Optimizing the design of large steel structures
Siemens’ Femap and NX Nastran ensure the safety of oil and gas platforms – and the world’s largest observation wheel now under construction in Dubai
Custom solutions for energy extraction
Korndörffer Contracting International (KCI) delivers complete engineering, design and consulting services for on- and offshore oil and gas extraction. The company specializes in total field development. Its strong suit lies in designing cost-effective structures tailored to customers’ specific needs. KCI covers all engineering disciplines including process development, mechanical design, piping, electrical installation, instrumentation and inspection. In addition KCI, which has an active R&D effort, can perform computerized explosion analyses. KCI was founded in 1987 and has 75 employees. It has been part of the British Wood Group since 2003. The Wood Group has 18,000 employees in 44 countries, making it a major service provider in the energy sector.
“What typifies our work is that we help our clients with cost-effective solutions that are customized to the ends they’re supposed to serve,” says Dieter Korndörffer, KCI’s technical manager. “This means that we start projects from scratch, using our accumulated expertise and experience to arrive at efficient structures as quickly as possible, with the right tools. The client provides us with the requirements and initial conditions.”
Designing to strict requirements
After determining what the client needs, KCI develops various design concepts that are discussed with the client. Large steel structures are almost always subject to strict requirements and must be certified by inspection agencies. Modeling is the order of the day in the design process, even in the early stages. “Designs are already being modeled while we are discussing the concepts with the customer, and in this phase we do this primarily analytically,” says Korndörffer. “The reason for this is that we have to maintain a feel for the values and the order of magnitude of the forces at work.”
KCI uses 3D AutoCAD (with many proprietary LISP and macro programs) to set up the design of the structures. “In the future we really don’t want to be developing that kind of software ourselves.We’d prefer to dovetail with what’s commercially available,” Korndörffer explains. “We’re not taking any chances with this because we’re talking about a big user group and the costs of acquisition and training are going to be considerable.”
FEA for optimization
Finite element analysis (FEA) is applied later and is mainly aimed at optimizing the structure once it has been established that it is operational. In June 2006, KCI began using Femap™ and NX™ Nastran® from Siemens PLM Software for FEA. This software was selected after an evaluation process because the combination of Femap (the pre- and post-processor) and NX Nastran (the solver) offered the best price-performance ratio for detailed calculations.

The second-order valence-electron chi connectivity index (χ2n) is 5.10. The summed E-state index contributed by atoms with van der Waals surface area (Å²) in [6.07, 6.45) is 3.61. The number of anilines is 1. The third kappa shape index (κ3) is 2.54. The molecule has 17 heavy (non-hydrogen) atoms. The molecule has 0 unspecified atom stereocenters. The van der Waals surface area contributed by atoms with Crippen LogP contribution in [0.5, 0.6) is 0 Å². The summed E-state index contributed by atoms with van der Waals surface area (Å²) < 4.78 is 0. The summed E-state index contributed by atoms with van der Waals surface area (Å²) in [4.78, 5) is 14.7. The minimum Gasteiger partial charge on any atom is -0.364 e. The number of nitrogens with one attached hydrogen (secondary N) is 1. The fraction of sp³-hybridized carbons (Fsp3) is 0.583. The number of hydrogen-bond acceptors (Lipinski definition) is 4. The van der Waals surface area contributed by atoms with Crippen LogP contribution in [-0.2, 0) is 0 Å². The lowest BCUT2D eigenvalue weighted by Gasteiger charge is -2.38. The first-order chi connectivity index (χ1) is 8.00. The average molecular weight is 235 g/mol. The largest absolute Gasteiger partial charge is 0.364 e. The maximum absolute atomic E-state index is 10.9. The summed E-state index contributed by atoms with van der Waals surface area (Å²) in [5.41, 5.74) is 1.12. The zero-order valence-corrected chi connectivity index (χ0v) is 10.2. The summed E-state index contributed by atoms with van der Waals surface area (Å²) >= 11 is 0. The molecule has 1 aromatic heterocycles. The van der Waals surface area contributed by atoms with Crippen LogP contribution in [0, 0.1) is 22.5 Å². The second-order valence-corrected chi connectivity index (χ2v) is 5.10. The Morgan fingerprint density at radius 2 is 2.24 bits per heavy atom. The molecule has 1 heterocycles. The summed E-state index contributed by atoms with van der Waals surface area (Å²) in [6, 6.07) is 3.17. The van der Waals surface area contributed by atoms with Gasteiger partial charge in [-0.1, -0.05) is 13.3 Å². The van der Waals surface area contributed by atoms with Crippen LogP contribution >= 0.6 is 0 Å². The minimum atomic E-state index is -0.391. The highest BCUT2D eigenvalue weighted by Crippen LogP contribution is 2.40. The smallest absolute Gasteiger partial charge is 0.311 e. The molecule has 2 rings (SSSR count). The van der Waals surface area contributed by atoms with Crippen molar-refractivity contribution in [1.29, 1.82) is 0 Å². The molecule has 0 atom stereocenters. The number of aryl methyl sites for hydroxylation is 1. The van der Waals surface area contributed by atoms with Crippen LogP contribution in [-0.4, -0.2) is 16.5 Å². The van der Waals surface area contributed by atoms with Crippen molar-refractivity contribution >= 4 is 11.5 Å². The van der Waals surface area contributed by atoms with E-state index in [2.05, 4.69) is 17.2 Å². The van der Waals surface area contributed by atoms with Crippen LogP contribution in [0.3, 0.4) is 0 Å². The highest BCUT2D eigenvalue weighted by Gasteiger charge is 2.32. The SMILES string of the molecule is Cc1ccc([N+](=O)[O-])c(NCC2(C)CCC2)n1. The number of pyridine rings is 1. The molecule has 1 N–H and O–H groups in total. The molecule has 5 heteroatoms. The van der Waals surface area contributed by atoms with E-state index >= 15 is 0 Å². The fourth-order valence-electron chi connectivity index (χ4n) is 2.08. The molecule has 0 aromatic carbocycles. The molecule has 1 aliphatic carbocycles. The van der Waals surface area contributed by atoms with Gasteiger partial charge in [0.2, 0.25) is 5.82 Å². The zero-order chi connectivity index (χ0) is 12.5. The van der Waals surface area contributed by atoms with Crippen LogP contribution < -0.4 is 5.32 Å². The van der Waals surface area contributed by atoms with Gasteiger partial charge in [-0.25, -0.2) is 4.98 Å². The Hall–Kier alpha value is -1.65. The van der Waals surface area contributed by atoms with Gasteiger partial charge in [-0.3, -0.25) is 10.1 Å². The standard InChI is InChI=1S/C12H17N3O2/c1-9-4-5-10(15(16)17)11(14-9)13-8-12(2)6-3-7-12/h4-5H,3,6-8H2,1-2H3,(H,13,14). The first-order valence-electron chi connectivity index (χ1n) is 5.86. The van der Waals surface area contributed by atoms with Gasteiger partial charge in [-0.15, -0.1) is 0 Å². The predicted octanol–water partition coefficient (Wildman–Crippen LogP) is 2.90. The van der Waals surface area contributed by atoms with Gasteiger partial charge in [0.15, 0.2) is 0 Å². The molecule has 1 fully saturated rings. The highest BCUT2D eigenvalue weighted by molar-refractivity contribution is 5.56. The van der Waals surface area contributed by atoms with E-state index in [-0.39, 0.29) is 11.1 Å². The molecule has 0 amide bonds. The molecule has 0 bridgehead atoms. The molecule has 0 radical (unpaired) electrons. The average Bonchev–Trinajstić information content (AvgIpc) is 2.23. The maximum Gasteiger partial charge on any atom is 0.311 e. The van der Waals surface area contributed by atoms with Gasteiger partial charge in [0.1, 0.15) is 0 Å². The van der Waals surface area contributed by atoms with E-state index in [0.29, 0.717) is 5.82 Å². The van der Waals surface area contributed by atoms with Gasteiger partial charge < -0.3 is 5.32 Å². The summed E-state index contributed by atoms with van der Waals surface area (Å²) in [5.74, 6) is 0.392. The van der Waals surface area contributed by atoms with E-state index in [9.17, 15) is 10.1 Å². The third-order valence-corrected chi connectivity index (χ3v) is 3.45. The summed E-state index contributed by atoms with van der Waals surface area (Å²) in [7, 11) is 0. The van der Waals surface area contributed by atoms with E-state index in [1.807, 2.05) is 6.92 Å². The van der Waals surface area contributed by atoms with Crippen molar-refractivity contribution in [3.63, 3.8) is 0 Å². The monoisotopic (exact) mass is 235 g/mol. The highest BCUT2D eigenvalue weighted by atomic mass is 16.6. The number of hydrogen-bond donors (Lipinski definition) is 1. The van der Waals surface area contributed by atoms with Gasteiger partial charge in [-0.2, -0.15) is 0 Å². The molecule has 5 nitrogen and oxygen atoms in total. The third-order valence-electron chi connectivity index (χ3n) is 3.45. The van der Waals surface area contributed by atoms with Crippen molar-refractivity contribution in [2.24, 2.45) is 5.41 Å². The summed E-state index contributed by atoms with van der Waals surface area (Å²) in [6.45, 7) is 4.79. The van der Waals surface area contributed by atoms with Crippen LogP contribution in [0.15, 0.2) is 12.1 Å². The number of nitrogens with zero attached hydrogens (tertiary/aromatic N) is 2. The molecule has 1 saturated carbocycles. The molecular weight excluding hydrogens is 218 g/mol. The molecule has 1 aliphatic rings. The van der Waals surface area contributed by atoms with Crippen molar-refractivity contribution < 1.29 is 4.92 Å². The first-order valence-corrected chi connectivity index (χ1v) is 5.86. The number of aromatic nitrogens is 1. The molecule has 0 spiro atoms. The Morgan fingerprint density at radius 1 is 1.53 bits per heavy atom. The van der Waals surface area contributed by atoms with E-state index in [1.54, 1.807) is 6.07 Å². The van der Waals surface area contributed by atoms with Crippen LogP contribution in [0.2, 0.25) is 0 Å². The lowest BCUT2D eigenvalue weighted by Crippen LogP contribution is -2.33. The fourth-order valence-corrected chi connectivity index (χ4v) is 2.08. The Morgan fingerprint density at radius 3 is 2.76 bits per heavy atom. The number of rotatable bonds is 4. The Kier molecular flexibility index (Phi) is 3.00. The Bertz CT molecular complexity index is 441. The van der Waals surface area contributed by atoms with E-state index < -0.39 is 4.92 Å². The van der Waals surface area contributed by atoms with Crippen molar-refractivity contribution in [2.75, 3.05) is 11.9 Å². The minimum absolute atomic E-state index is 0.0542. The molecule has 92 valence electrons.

“It’s also important here that the users accept the software,” Korndörffer notes. “This was very successful with Femap. In June we purchased three licenses and already by October the number grew to five. Our software supplier, Femto Engineering, briefed a group of veteran modelers on the use of Femap/NX Nastran in one day. They practiced with the software for a couple of days so that they could ask the right questions and make the introduction as efficient as possible.”
The Femap/NX Nastran combination is used to make detailed calculations on structures with the intent of optimizing them for strength, safety and cost-effectiveness.
The world’s largest observation wheel
Data is easily read in from AutoCAD, initial conditions and loads are applied, then NX Nastran is used to solve the analysis. “Through the efficient use of Femap and NX Nastran, the number of iterations is reduced and the run time is shortened,” asserts Korndörffer.
Femap pre- and post-processing data are meticulously documented because they play a big role in reporting to the inspection agency. The agency ascertains whether the initial conditions used are acceptable and whether the calculations for the structure were done accurately before it issues a certificate.
An interesting and slightly different example of how KCI used Femap and NX Nastran is the company’s work on the Great Dubai Wheel. This will be the largest observation wheel in the world when it is completed in 2009. “It’s comparable to the London Eye, except bigger; its diameter is about 575 feet,” Korndörffer recounts.
“We designed all the junctions and successfully ran all the calculations with Femap and NX Nastran,” he continues. “We developed this design with the same software that we use for drilling platforms, with the same safety features. What was unusual with this structure were the so-called environmental loads, loads caused for instance by wind effects at this altitude. A nice challenge, and we hope to model a lot more of them with Femap and NX Nastran.”